National Progress Report 2025: Reduce reported rate* of new hepatitis C virus infections among persons who inject drugs† by ≥25%
|Met or exceeded current annual target||Moving toward annual target, but annual target was not fully met||Annual target was not met and has not changed or moved away from annual target|
Source: CDC, National Notifiable Diseases Surveillance System (1)
*Rate per 100,000 population.
†Persons aged 18–40 years were used as a proxy for persons who inject drugs.
Summary of Findings
The rate of new hepatitis C cases reported to CDC among persons aged 18–40 years has increased steadily each year since 2013 to 2.8 cases per 100,000 population in 2019, above the 2019 target rate of 2.1 per 100,000 population. Injection-drug use is the most common risk reported for persons with new hepatitis C virus infection, and increases in hepatitis C incidence, particularly among persons aged 18–40 years, are temporally associated with increases in this risk factor (1).
Reduction needed to meet 2025 goal: A 39.3% reduction from the 2019 rate of reported new hepatitis C cases is needed to meet the 2025 goal of 1.7 cases per 100,000 population.
This reduction can best be achieved by
- Supporting local, state, and federal public health surveillance and other data-collection initiatives to detect where HCV transmission is occurring and provide evidence to guide strategies aimed at reducing hepatitis C incidence among groups at higher risk of infection, particularly persons who inject drugs (PWID).
- Providing hepatitis C-related health services, including routine hepatitis C testing for PWID and appropriate care and curative hepatitis C treatment for PWID living with hepatitis C.
- Implementing audience-friendly, culturally competent educational campaigns to encourage testing among PWID.
- Supporting implementation of comprehensive community-level programs for PWID (e.g., access to syringe services programs, linkage to medication-assisted treatment programs, testing, and treatment).
- Conducting prevention research to improve the effectiveness of hepatitis C prevention interventions and decrease hepatitis C incidence among PWID.
- Building partnerships to promote implementation of prevention strategies in settings that serve PWID to increase availability and utilization of hepatitis C prevention services in these settings.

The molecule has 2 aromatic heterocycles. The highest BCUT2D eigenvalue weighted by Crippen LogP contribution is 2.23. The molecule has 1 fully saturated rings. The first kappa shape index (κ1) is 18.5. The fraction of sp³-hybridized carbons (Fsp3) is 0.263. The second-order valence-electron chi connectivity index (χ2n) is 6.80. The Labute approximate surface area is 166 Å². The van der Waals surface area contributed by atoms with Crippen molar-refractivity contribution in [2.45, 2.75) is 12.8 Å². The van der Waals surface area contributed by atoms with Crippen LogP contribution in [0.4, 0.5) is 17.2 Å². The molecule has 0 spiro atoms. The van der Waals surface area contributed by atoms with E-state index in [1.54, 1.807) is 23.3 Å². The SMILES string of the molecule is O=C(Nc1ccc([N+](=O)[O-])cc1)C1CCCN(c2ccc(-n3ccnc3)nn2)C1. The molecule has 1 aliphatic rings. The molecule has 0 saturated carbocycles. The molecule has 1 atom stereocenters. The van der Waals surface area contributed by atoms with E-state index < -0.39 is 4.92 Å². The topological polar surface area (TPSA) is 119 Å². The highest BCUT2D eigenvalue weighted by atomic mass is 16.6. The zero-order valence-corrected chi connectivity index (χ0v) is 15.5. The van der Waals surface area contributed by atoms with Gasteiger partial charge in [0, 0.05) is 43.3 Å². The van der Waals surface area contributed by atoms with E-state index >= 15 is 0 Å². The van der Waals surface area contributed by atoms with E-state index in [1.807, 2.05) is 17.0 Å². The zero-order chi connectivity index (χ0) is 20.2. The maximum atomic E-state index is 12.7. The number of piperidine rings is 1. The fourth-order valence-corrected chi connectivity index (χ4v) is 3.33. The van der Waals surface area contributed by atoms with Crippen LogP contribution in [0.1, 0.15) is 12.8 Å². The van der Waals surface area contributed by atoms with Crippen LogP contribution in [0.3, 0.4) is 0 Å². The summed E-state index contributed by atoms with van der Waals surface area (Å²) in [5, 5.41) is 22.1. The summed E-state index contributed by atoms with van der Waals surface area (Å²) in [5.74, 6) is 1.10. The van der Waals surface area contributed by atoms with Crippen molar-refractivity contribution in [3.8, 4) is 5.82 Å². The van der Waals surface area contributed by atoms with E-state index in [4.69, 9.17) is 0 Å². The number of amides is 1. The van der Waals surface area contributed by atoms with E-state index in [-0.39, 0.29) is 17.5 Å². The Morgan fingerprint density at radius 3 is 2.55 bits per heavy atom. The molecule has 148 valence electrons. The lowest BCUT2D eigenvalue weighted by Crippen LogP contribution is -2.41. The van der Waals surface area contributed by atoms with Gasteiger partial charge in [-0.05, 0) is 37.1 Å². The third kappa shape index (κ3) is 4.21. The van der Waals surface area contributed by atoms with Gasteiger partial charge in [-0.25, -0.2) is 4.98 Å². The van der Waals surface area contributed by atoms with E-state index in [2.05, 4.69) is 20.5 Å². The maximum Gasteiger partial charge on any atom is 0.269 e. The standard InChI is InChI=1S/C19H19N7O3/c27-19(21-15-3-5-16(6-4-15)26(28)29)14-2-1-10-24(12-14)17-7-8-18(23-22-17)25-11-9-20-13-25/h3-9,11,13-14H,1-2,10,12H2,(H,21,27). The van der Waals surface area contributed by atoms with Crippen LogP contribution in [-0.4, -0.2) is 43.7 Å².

Data Sources: CDC, National Notifiable Diseases Surveillance System (NNDSS) and CDC/National Center for Health Statistics/US Census Bureau, Bridged-race Population Estimates
Numerator: Number of acute HCV infections reported annually among persons aged 18–40 years
Denominator: Total population of persons aged 18–40 years in reporting jurisdictions
Indicator Notes: (1) The NNDSS is a nationwide collaboration that enables all levels of public health to share notifiable-disease-related health information. Surveillance for viral hepatitis through NNDSS is based on case definitions developed and approved by the Council of State and Territorial Epidemiologists (CSTE) and CDC. Reported cases of acute viral hepatitis C are required to meet specific clinical and laboratory criteria. Only laboratory-confirmed cases of acute viral hepatitis are presented in this report. Acute hepatitis C is reportable in all jurisdictions. Health care providers, hospitals, and/or laboratories report cases to the local or state health department, and states voluntarily submit reports or notify CDC of newly diagnosed cases of hepatitis C that meet the CSTE/CDC surveillance case definition. Case rates per 100,000 population are calculated based on the projected resident population of the United States as of July 1 during each data-collection year.
Goal Setting: The 2025 goal of 1.7 per 100,000 population is consistent with CDC’s Division of Viral Hepatitis 2025 Strategic Plan and HHS’s 2021-2025 Viral Hepatitis National Strategic Planexternal icon. Annual targets assume a constant (linear) rate of change from the observed baseline (2017 data year) to the 2025 goal (2023 data year).
Limitations: Viral hepatitis is largely underreported in the NNDSS. Based on a simple, probabilistic model for estimating the proportion of patients who were symptomatic, received testing, and were reported to health officials in each year, the actual number of acute hepatitis C cases is estimated to be 13.9 times the number reported to CDC. (1–2) Additionally, rates of reported cases may vary over time based on changes in public and provider awareness, laboratory and diagnostic techniques, and the definition of the condition.
- Centers for Disease Control and Prevention. Viral Hepatitis Surveillance—United States, 2019. Atlanta: US Department of Health and Human Services, Centers for Disease Control and Prevention; 2021. Available at: https://www.cdc.gov/hepatitis/statistics/2019surveillance/index.htm.
- Klevens RM, Liu S, Roberts H, Jiles RB, Holmberg SD. Estimating acute viral hepatitis infections from nationally reported cases. Am J Public Health. 2014;104(3):482-7.